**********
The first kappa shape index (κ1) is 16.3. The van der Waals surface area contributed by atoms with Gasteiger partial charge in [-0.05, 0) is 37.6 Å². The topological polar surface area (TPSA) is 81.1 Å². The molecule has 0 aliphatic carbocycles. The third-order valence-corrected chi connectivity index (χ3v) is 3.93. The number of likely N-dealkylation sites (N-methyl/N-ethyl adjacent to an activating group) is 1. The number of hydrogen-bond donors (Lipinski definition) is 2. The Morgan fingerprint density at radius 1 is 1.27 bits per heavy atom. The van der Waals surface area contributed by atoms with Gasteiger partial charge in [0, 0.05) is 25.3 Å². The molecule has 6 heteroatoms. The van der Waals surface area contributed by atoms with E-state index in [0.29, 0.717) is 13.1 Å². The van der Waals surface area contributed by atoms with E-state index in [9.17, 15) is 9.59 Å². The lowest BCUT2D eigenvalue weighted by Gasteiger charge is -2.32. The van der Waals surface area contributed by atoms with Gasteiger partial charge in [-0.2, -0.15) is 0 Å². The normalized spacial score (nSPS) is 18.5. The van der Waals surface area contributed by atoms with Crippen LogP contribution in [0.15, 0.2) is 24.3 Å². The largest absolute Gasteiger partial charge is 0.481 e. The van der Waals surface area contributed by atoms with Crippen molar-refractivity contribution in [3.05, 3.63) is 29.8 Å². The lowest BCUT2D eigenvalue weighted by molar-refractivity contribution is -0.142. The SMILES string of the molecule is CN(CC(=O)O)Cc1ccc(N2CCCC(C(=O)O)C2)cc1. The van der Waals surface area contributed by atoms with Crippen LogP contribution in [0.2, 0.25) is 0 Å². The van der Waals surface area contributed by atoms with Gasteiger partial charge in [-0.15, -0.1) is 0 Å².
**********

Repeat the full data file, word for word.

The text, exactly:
The first kappa shape index (κ1) is 16.3. The van der Waals surface area contributed by atoms with Gasteiger partial charge in [-0.05, 0) is 37.6 Å². The topological polar surface area (TPSA) is 81.1 Å². The molecule has 0 aliphatic carbocycles. The third-order valence-corrected chi connectivity index (χ3v) is 3.93. The number of likely N-dealkylation sites (N-methyl/N-ethyl adjacent to an activating group) is 1. The number of hydrogen-bond donors (Lipinski definition) is 2. The Morgan fingerprint density at radius 1 is 1.27 bits per heavy atom. The van der Waals surface area contributed by atoms with Gasteiger partial charge in [0, 0.05) is 25.3 Å². The molecule has 6 heteroatoms. The van der Waals surface area contributed by atoms with E-state index in [0.29, 0.717) is 13.1 Å². The van der Waals surface area contributed by atoms with E-state index in [9.17, 15) is 9.59 Å². The lowest BCUT2D eigenvalue weighted by Gasteiger charge is -2.32. The van der Waals surface area contributed by atoms with Gasteiger partial charge in [-0.2, -0.15) is 0 Å². The normalized spacial score (nSPS) is 18.5. The van der Waals surface area contributed by atoms with Crippen LogP contribution in [0.15, 0.2) is 24.3 Å². The largest absolute Gasteiger partial charge is 0.481 e. The van der Waals surface area contributed by atoms with Crippen molar-refractivity contribution in [3.05, 3.63) is 29.8 Å². The lowest BCUT2D eigenvalue weighted by molar-refractivity contribution is -0.142. The SMILES string of the molecule is CN(CC(=O)O)Cc1ccc(N2CCCC(C(=O)O)C2)cc1. The van der Waals surface area contributed by atoms with Crippen LogP contribution in [0.2, 0.25) is 0 Å². The van der Waals surface area contributed by atoms with Gasteiger partial charge in [-0.15, -0.1) is 0 Å².